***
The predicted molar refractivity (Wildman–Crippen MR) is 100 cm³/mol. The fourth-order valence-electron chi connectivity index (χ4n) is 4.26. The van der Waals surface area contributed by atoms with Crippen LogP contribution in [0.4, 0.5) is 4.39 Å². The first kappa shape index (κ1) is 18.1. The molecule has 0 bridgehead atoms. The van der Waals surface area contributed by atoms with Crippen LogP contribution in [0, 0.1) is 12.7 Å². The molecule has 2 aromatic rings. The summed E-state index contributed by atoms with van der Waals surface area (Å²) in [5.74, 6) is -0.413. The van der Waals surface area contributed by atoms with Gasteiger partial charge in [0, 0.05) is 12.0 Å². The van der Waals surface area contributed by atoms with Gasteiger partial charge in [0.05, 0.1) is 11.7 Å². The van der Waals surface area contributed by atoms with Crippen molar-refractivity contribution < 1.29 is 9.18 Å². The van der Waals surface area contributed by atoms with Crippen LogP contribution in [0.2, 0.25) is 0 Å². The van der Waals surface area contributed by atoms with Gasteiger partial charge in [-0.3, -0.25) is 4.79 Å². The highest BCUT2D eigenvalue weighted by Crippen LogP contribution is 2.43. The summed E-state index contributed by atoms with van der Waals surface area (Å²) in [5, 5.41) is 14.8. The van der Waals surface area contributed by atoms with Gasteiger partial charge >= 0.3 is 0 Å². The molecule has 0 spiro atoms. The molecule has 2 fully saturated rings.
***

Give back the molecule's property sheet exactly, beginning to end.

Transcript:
The predicted molar refractivity (Wildman–Crippen MR) is 100 cm³/mol. The fourth-order valence-electron chi connectivity index (χ4n) is 4.26. The van der Waals surface area contributed by atoms with Crippen LogP contribution in [0.4, 0.5) is 4.39 Å². The first kappa shape index (κ1) is 18.1. The molecule has 0 bridgehead atoms. The van der Waals surface area contributed by atoms with Crippen LogP contribution in [0, 0.1) is 12.7 Å². The molecule has 2 aromatic rings. The summed E-state index contributed by atoms with van der Waals surface area (Å²) in [5.74, 6) is -0.413. The van der Waals surface area contributed by atoms with Gasteiger partial charge in [0, 0.05) is 12.0 Å². The van der Waals surface area contributed by atoms with Gasteiger partial charge in [0.05, 0.1) is 11.7 Å². The van der Waals surface area contributed by atoms with Crippen molar-refractivity contribution < 1.29 is 9.18 Å². The van der Waals surface area contributed by atoms with Crippen LogP contribution in [0.2, 0.25) is 0 Å². The van der Waals surface area contributed by atoms with Gasteiger partial charge in [-0.3, -0.25) is 4.79 Å². The highest BCUT2D eigenvalue weighted by Crippen LogP contribution is 2.43. The summed E-state index contributed by atoms with van der Waals surface area (Å²) in [5, 5.41) is 14.8. The van der Waals surface area contributed by atoms with Gasteiger partial charge >= 0.3 is 0 Å². The molecule has 0 spiro atoms. The molecule has 2 fully saturated rings.